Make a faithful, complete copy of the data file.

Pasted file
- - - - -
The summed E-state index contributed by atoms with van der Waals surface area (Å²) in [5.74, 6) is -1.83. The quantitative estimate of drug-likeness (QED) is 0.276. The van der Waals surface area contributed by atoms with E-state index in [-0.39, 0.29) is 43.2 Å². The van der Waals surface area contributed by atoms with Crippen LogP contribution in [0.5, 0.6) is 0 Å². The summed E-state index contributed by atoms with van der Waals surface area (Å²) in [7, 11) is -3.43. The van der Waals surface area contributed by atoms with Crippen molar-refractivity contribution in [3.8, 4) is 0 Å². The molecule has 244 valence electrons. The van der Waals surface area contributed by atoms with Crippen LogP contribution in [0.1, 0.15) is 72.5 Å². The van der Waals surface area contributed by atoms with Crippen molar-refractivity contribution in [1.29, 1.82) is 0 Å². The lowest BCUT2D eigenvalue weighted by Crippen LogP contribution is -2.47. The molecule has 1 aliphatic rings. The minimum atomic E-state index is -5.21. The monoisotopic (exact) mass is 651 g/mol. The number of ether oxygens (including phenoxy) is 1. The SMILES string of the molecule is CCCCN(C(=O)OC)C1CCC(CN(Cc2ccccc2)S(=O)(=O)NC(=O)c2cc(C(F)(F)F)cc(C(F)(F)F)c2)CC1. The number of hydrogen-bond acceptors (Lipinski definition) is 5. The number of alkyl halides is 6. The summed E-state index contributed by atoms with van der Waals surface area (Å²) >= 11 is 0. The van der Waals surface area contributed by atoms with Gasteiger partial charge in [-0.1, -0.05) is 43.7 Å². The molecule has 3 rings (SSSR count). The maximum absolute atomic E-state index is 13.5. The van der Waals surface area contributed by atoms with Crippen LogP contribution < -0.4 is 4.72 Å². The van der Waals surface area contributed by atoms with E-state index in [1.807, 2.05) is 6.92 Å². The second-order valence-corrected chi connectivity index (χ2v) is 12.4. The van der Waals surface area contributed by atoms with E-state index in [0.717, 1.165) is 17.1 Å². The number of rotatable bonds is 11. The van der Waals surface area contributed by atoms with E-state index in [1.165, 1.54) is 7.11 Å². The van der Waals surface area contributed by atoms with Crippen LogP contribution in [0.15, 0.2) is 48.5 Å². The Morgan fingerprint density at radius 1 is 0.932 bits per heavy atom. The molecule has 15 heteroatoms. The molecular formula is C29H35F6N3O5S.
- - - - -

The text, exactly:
The summed E-state index contributed by atoms with van der Waals surface area (Å²) in [5.74, 6) is -1.83. The quantitative estimate of drug-likeness (QED) is 0.276. The van der Waals surface area contributed by atoms with E-state index in [-0.39, 0.29) is 43.2 Å². The van der Waals surface area contributed by atoms with Crippen LogP contribution in [0.5, 0.6) is 0 Å². The summed E-state index contributed by atoms with van der Waals surface area (Å²) in [7, 11) is -3.43. The van der Waals surface area contributed by atoms with Crippen molar-refractivity contribution in [3.8, 4) is 0 Å². The molecule has 244 valence electrons. The van der Waals surface area contributed by atoms with Crippen LogP contribution in [0.1, 0.15) is 72.5 Å². The van der Waals surface area contributed by atoms with Crippen molar-refractivity contribution in [1.29, 1.82) is 0 Å². The lowest BCUT2D eigenvalue weighted by Crippen LogP contribution is -2.47. The molecule has 1 aliphatic rings. The minimum atomic E-state index is -5.21. The monoisotopic (exact) mass is 651 g/mol. The number of ether oxygens (including phenoxy) is 1. The SMILES string of the molecule is CCCCN(C(=O)OC)C1CCC(CN(Cc2ccccc2)S(=O)(=O)NC(=O)c2cc(C(F)(F)F)cc(C(F)(F)F)c2)CC1. The number of hydrogen-bond acceptors (Lipinski definition) is 5. The number of alkyl halides is 6. The summed E-state index contributed by atoms with van der Waals surface area (Å²) >= 11 is 0. The van der Waals surface area contributed by atoms with Gasteiger partial charge in [-0.1, -0.05) is 43.7 Å². The molecule has 3 rings (SSSR count). The maximum absolute atomic E-state index is 13.5. The van der Waals surface area contributed by atoms with Crippen LogP contribution < -0.4 is 4.72 Å². The van der Waals surface area contributed by atoms with E-state index in [1.807, 2.05) is 6.92 Å². The second-order valence-corrected chi connectivity index (χ2v) is 12.4. The van der Waals surface area contributed by atoms with E-state index in [0.717, 1.165) is 17.1 Å². The number of rotatable bonds is 11. The van der Waals surface area contributed by atoms with E-state index in [1.165, 1.54) is 7.11 Å². The van der Waals surface area contributed by atoms with Crippen LogP contribution in [0.15, 0.2) is 48.5 Å². The Morgan fingerprint density at radius 1 is 0.932 bits per heavy atom. The molecule has 15 heteroatoms. The molecular formula is C29H35F6N3O5S.